Okay, they kinda threw a lot at me here… seems like RR is still using OLS, but with a constraint on the w’s, so they’re all “as close to 0 as possible” (it’s really minimizing their total euclidean distance, the square root of the sum of their squares). They say that this is an example of “regularization”, which is constraining the model to avoid overfitting.

They then do RR on the same boston data, and show that you get a train score of 0.89 but a test score of 0.75. So this is definitely an improvement, since even though the train score went down a bit, the test score went up.

how does it know how much to constrain it? with this “alpha” parameter. For the above example, alpha was 1.0, but that doesn’t necessarily mean much. Higher alpha means the coefficients are constrained to be closer to 0.

To be honest, I’m a little uncomfortable with the connection between alpha and complexity. When I think of making the model less complex, I don’t think of making the coefficients smaller in general, I think of using fewer features in the model. I know that not using a feature is equivalent to setting its weight to 0, but it seems like you could have a situation where you want a bunch of features to have their weights decreased, but a couple of them to still be really high, and those ones would just make the model worse if you decreased them.

This is another interesting way of looking at it that they mention. Here they’ve plotted the R^2 for the training and test sets for LR and RR, for increasing training set size:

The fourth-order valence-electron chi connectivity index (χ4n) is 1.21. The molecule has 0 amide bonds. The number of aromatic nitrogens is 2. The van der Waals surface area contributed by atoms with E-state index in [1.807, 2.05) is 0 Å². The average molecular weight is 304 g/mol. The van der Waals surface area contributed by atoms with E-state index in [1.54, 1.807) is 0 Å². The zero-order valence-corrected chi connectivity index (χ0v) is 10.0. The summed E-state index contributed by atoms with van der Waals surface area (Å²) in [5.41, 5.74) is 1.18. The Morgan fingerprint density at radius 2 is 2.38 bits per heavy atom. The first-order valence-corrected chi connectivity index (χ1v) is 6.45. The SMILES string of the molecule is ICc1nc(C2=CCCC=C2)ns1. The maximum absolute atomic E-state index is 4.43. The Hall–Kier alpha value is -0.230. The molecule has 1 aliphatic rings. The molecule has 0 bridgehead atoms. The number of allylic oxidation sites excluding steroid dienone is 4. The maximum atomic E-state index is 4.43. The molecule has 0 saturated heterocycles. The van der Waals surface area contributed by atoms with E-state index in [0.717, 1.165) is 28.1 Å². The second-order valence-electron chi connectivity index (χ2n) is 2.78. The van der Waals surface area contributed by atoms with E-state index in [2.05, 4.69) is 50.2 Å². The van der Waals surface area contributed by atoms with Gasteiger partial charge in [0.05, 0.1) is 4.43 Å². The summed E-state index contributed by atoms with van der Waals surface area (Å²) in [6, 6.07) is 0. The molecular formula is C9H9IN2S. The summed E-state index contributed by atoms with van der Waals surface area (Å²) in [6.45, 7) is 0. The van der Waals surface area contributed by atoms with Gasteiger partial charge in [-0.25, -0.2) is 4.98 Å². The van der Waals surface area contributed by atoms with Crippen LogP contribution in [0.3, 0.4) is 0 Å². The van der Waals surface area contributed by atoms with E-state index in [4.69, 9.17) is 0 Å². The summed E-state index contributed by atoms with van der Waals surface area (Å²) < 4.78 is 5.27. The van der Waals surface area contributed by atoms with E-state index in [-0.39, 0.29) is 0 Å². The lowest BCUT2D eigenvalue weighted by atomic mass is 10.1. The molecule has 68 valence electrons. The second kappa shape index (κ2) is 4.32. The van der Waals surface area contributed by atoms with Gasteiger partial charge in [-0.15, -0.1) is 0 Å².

RR_1

A couple obvious things. The LR is always better than the RR for the training sets, because it’s able to make a better fit to them; it has the same parameter space, but also more. However, for smaller training set sizes, the LR model doesn’t generalize well, so has a terrible test R^2, and the RR is better because it has been regularized. However, you see that for bigger training sets, the test LR increases, because (if I understand correctly), the LR model built from the training set isn’t able to do the wacky shit that gave rise to high R^2 for the training set, but a non generalizable model; it is constrained by just the large amount of data, but has more capability than the RR. So, the graph inconveniently cuts out here, but I’d guess that for a really large training set size, the test LR should actually surpass the test RR, right?

They also point out that R^2 actually decreases for the training set data for LR, because, for the same reason, it becomes harder to overfit (it should still be potentially superior though, I think..?).

Lasso: